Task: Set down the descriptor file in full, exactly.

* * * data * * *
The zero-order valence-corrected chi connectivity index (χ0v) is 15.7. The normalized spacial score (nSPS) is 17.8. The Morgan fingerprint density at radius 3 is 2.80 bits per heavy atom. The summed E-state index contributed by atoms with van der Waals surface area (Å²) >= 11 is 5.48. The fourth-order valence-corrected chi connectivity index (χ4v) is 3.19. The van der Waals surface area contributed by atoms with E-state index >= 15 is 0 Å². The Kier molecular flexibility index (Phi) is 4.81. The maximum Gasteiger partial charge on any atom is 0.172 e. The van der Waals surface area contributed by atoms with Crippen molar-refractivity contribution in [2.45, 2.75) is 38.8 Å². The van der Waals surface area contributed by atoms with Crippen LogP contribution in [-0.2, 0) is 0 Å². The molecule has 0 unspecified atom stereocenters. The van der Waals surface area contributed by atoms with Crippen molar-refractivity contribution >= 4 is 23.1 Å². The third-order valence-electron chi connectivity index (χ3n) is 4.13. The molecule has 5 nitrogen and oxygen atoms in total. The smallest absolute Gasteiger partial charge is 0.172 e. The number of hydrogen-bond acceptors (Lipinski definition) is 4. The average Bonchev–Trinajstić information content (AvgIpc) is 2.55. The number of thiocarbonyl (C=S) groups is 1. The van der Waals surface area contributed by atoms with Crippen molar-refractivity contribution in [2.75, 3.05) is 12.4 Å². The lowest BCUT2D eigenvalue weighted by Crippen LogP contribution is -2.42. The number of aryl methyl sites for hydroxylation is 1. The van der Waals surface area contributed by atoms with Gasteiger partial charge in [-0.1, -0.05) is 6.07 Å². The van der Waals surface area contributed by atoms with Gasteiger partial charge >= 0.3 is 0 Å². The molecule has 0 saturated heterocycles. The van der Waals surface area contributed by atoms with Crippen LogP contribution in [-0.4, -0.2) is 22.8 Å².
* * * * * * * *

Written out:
The zero-order valence-corrected chi connectivity index (χ0v) is 15.7. The normalized spacial score (nSPS) is 17.8. The Morgan fingerprint density at radius 3 is 2.80 bits per heavy atom. The summed E-state index contributed by atoms with van der Waals surface area (Å²) >= 11 is 5.48. The fourth-order valence-corrected chi connectivity index (χ4v) is 3.19. The van der Waals surface area contributed by atoms with E-state index >= 15 is 0 Å². The Kier molecular flexibility index (Phi) is 4.81. The maximum Gasteiger partial charge on any atom is 0.172 e. The van der Waals surface area contributed by atoms with Crippen molar-refractivity contribution in [2.45, 2.75) is 38.8 Å². The van der Waals surface area contributed by atoms with Crippen LogP contribution in [-0.2, 0) is 0 Å². The molecule has 0 unspecified atom stereocenters. The van der Waals surface area contributed by atoms with Crippen molar-refractivity contribution >= 4 is 23.1 Å². The third-order valence-electron chi connectivity index (χ3n) is 4.13. The molecule has 5 nitrogen and oxygen atoms in total. The smallest absolute Gasteiger partial charge is 0.172 e. The number of hydrogen-bond acceptors (Lipinski definition) is 4. The average Bonchev–Trinajstić information content (AvgIpc) is 2.55. The number of thiocarbonyl (C=S) groups is 1. The van der Waals surface area contributed by atoms with Crippen molar-refractivity contribution in [2.75, 3.05) is 12.4 Å². The lowest BCUT2D eigenvalue weighted by Crippen LogP contribution is -2.42. The number of aryl methyl sites for hydroxylation is 1. The van der Waals surface area contributed by atoms with Gasteiger partial charge in [-0.1, -0.05) is 6.07 Å². The van der Waals surface area contributed by atoms with Gasteiger partial charge >= 0.3 is 0 Å². The molecule has 0 saturated heterocycles. The van der Waals surface area contributed by atoms with Crippen LogP contribution in [-0.4, -0.2) is 22.8 Å².